Out of Egypt: A Memoir (Anglais) Relié – décembre 1994
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Aciman, like many "Egyptian" Jews preferred to hold European nationalities and in some cases some were French or Italian without ever setting foot in these countries. Europeans had their own courts in Egypt and did not fall under Egyptian Laws. For Aciman, born and raised in Egypt and in many ways no different than many affluent Alexandrians life became unbearable after the waves of Nationalization in the early 60's.
Aciman writes of an Alexandria that no longer exists not just for Egyptian Jews. The population explosion in Egypt has transformed Alexandria beyond recognition; hence Aciman's beautiful writing of Alexandria, its beaches and its tram will bring floods of memories for anyone who's known Alexandria.
Affluent Egyptian Jews who left Egypt in the fifties and sixties are not immediately thought of as refugees and there is little discussion on their issues of identity and affiliation in Egypt and elsewhere. Aciman through his acute sensitivity to the people and events around him and his wonderful story telling skills has produced beautifully written and very touching book that subtly challenges many assumptions on all sides.
Readers will see the very same Alexandria in Leila Ahmed's Border Passage and in parts of Ahdaf Souief's In the Eye of the Sun. Enjoy
Andre Aciman describes his colorful and complicated life (and family)in
Alexandria in the 1960s. Childhoods like that are often the preparation
for a life of writing. The child absorbs all the peculiarities as part of
normal life without knowing they are peculiar until much later. Then they
need to make sense of it all.
All this is heightened by the fact that the Acimans are Jewish, in a
Muslim country still resonating with the after effects of British rule.His
experiences in the theoretically best school in Alexandria, run by
British teachers, would be funny if they weren't so awful. For complete
cognitive dissonance,his parents force him to learn Arabic to survive.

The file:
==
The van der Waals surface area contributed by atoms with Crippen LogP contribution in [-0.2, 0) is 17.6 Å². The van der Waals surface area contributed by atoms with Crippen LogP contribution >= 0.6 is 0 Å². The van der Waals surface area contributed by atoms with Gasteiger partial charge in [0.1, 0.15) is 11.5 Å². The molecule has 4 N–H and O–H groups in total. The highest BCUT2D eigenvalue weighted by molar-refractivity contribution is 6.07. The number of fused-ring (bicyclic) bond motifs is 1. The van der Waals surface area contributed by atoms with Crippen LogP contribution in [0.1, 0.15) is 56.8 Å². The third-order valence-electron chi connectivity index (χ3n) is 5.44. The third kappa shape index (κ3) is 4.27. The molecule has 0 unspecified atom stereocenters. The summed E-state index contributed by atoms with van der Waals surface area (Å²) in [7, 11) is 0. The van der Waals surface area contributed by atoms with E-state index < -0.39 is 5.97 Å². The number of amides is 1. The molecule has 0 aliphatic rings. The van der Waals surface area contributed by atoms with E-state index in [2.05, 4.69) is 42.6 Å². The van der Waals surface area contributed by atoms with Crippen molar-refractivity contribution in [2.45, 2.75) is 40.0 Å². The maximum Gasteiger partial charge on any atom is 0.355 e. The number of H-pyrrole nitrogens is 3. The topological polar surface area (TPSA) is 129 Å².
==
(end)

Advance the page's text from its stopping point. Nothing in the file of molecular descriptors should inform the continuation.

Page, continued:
Reading about those lessons alone is worth the price of this book. At
home they speak Ladino, the Sephardic Yiddish, among themselves.
His beautful mother was born deaf. When provoked she can produce a
high-pitched scream. used to good effect at the butcher's. Once she has
made her point they are all quite happy. The butcher has to give the package
to her Arab servant. She never touches an Arab's hand.
The Acimans and Andre's maternal relatives live in a state of mutual
scorn, but when faced with the threats of Pan-Arab nationalism pull together very
efficiently. Eventually they all flee, the sedate Sephardic merchants
and the shady international adventurers too.
Two other writers come to mind when reading this book. Laurence Durrell
evokes something of the same atmosphere in his Alexandria Quartet and Elias
Canetti grew up in a large Sephardic family in Bulgaria. That society has
completely disappeared. Without Canetti's memoirs one would not know it had ever
This is an eloquent and elegiac account of that love and absurdity
known as a family.
Aciman's family--Jews from Spain via Italy and, most recently, Turkey, who intermarry with Jews from Syria and Germany--are, in and of themselves, a microcosm of bustling, polyglot Alexandria, and what a magnificently sketched crew they all are: Swaggering Uncle Vili, acid Uncle Isaac, calculating Uncle Nessim, melancholy Aunt Flora, bankers, salesmen, auctioneers, musicians, the idle rich, billiard hall proprietors and bicycle shop owners, and, most memorably, his two grandmothers, the Saint and the Princess, who, as the back blurb informs us, "gossip in seven languages." They comprise as flamboyant and eccentric a family as one can imagine--a joy to read about, with a tale as rich a family saga as any in literature. Theirs is a world scented by the tang of the sea blowing over white-sand beaches; sprawling apartments full of objets d'art tended to by generations of Arab servants; balmy Mediterranean evenings spent on spacious balconies nibbling dips, olives, artichokes, and cheeses and sipping raki, and hobnobbing with the city's European elite, whom they simultaneously despise and try desperately to emulate.
But that world begins to die in the book's second part, which begins with the chapter entitled "Taffi Al-Nur," (Arabic for "Turn off the lights"): not merely what was screamed in the streets during air-raids, but an apt description of what happened to Egypt under Nasser's Nationalist government, which, slowly at first, but then more and more quickly, chased out all the foreigners that gave Alexandria its cosmopolitan character. Once again, Aciman's family serves as a metaphor for the city as, one by one, they either die off or leave their home for points north and west: Italy, France, England, the United States.
It's too trite and cliched to call "Out of Egypt" an evocation of a vanished world. It's a love song, a paean, to the kind of world that both produced, and allowed to flourish, Aciman's family. Their like will not again be seen, because the world that created them is no more. And even if it's gone forever, the fact that it was captured by as skillful a chronicler as Aciman is reason to celebrate.